The major insurers are acting in good faith in that they are moving to waive member cost sharing for COVID-19 testing.
BREAKING: tonight @UnitedHealthGrp joins @Cigna and @Aetna and several Blue Cross plans waiving #COVID19 cost-sharing. Self-insured employer plans they administer will likely follow as more firms take measures to contain outbreak. $UNH https://t.co/qn9TfICXjv
— Bertha Coombs (@berthacoombs) March 7, 2020
All Blues are waiving the cost sharing.
This is a needed step so that testing and treatment do not face cost barriers.
But this is only on the consumer-insurer cost-sharing interactions. No cost-sharing on needed testing effectively makes the demand curve nearly vertical.
However, it is an incomplete step as these actions are not addressing the insurer-provider contractual relationships of in network or out of network charges. OON charges lead to balance billing opportunities. Balance bills consist of the difference in what an OON provider charges and what an insurer pays. That increment can be sent to the patient. Not all OON provider groups will balance bill but some do and may.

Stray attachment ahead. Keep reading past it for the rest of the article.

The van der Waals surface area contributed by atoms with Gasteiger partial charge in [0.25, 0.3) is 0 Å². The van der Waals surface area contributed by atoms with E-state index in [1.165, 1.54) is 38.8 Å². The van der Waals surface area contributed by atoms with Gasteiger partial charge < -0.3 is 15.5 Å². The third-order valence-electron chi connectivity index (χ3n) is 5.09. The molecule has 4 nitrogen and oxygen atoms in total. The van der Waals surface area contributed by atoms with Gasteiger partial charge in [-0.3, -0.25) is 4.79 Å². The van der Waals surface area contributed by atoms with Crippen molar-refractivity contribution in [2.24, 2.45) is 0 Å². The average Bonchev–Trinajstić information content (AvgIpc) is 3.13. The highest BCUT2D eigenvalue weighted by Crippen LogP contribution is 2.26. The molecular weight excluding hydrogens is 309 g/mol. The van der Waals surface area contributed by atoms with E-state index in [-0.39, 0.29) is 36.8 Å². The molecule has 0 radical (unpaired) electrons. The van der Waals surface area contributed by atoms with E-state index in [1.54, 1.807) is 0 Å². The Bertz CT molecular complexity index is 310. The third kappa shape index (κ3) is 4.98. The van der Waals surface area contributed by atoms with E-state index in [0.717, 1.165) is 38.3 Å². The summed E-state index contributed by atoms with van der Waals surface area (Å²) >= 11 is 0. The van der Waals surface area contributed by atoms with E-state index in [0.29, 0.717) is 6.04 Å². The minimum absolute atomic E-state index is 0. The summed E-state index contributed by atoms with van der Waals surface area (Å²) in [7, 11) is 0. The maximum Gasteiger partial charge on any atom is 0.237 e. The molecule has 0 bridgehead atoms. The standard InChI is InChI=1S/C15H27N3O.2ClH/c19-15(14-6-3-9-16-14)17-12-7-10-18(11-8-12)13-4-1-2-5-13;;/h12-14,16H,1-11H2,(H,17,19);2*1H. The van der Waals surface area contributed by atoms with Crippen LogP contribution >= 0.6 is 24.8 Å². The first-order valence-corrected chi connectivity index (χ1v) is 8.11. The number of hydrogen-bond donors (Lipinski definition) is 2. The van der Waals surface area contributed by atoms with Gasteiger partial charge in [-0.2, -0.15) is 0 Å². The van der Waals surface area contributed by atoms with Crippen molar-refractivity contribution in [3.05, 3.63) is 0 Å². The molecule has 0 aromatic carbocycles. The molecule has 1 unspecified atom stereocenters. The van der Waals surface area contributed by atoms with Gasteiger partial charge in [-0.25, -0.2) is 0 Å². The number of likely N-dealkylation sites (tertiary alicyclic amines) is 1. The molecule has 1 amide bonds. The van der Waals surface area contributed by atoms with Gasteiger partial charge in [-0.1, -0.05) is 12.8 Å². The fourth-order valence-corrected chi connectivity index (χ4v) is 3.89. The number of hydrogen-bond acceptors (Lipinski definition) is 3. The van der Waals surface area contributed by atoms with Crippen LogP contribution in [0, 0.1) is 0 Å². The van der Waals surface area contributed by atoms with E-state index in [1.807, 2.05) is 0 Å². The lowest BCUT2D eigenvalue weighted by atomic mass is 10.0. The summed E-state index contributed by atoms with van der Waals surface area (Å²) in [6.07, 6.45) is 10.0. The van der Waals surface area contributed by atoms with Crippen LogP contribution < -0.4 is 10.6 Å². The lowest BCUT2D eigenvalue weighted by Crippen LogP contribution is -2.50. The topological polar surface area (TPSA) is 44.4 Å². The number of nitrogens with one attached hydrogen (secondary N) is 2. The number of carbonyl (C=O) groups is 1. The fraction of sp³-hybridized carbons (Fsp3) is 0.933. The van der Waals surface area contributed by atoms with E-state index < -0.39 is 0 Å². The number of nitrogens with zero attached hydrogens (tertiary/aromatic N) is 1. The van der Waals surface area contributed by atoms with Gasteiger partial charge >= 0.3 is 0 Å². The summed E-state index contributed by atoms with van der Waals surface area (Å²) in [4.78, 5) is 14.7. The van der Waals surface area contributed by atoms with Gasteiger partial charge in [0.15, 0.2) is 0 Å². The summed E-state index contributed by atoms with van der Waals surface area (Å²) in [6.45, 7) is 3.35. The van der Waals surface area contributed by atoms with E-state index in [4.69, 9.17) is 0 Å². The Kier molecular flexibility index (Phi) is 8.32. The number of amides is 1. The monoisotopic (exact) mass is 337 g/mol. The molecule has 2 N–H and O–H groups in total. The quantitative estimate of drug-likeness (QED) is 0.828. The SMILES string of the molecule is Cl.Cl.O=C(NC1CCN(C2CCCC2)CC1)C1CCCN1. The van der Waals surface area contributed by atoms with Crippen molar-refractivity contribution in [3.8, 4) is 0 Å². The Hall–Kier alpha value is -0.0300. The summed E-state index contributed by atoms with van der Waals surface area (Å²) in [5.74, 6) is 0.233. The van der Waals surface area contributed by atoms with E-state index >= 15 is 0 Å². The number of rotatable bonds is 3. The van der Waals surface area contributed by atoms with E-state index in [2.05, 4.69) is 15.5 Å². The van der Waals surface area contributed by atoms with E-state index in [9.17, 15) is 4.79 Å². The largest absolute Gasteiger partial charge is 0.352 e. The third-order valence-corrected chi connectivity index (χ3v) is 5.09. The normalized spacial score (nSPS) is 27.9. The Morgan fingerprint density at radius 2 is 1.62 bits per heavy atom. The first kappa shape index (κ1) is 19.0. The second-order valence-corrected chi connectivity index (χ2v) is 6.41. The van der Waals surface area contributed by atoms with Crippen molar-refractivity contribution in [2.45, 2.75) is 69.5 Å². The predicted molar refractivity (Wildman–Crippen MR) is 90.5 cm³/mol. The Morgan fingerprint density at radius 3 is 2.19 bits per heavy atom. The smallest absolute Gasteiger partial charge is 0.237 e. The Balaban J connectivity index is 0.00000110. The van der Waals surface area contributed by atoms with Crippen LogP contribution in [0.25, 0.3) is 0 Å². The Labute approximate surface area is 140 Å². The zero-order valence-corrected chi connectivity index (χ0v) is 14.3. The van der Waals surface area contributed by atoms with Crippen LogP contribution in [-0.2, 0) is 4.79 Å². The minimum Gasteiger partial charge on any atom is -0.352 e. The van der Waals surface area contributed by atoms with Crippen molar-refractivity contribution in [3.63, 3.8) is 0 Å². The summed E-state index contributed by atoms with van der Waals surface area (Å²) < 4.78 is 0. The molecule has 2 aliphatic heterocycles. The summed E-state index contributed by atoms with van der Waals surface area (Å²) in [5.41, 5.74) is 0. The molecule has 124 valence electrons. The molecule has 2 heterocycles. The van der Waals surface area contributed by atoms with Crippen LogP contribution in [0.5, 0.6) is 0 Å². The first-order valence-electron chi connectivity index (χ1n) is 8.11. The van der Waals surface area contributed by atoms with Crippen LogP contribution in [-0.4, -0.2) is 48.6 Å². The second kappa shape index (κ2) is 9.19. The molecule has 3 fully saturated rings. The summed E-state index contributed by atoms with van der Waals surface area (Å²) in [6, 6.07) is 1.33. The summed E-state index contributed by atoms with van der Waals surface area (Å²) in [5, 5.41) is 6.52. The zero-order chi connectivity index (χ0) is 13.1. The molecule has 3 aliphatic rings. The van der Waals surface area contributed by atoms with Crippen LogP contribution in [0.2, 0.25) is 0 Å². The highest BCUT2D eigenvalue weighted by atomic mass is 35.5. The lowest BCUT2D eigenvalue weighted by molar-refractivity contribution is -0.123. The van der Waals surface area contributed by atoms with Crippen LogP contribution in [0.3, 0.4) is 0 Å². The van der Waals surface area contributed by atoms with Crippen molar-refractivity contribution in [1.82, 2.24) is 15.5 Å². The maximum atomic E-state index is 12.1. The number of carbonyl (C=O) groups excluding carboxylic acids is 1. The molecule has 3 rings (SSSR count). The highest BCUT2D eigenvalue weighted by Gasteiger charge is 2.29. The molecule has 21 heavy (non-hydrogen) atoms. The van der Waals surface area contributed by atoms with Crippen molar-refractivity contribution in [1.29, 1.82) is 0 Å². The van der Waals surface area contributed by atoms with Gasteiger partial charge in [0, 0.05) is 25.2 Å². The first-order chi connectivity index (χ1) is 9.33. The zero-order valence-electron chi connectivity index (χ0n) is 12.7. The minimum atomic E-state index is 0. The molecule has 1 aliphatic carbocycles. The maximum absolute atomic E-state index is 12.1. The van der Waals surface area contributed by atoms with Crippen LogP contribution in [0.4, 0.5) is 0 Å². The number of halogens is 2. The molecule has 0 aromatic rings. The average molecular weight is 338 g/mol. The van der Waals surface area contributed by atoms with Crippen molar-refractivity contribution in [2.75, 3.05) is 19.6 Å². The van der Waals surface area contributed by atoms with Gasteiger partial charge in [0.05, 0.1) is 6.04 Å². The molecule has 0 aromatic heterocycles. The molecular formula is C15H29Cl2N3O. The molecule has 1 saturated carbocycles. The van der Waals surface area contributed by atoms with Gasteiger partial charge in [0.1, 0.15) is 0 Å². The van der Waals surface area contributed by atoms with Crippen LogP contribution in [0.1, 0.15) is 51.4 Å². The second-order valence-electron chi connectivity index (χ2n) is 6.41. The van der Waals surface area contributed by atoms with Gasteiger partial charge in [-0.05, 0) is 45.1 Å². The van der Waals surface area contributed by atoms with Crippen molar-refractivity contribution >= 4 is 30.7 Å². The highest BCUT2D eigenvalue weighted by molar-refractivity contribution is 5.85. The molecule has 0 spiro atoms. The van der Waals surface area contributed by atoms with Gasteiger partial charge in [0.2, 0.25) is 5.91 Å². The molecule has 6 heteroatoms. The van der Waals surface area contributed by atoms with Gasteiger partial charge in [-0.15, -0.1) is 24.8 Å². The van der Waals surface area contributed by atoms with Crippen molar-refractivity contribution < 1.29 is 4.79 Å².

The Health Care Cost Institute (HCCI) examined out of network (OON) billing for commercial groups last year. They found different prevalence of OON billing that varied by geography and specialty. OON billing is an opportunity for a provider group to engage in balance billing and therefore the creation of surprise bills. I want to examine specialty.
From their data, the most common specialty to have an OON bill is an independent lab. The second most common Emergency Medicine.
COVID-19 requires a lot of testing. Some people will be using lots of emergency services provided by EM docs.
We should expect a significant amount of testing and ED services to be provided by OON providers.
Some of them will be reasonable decent actors. Others will have a strong incentive to balance bill and hope that they can get to the airport before either a mob with pitchfork and hot torches or the FBI can reach them.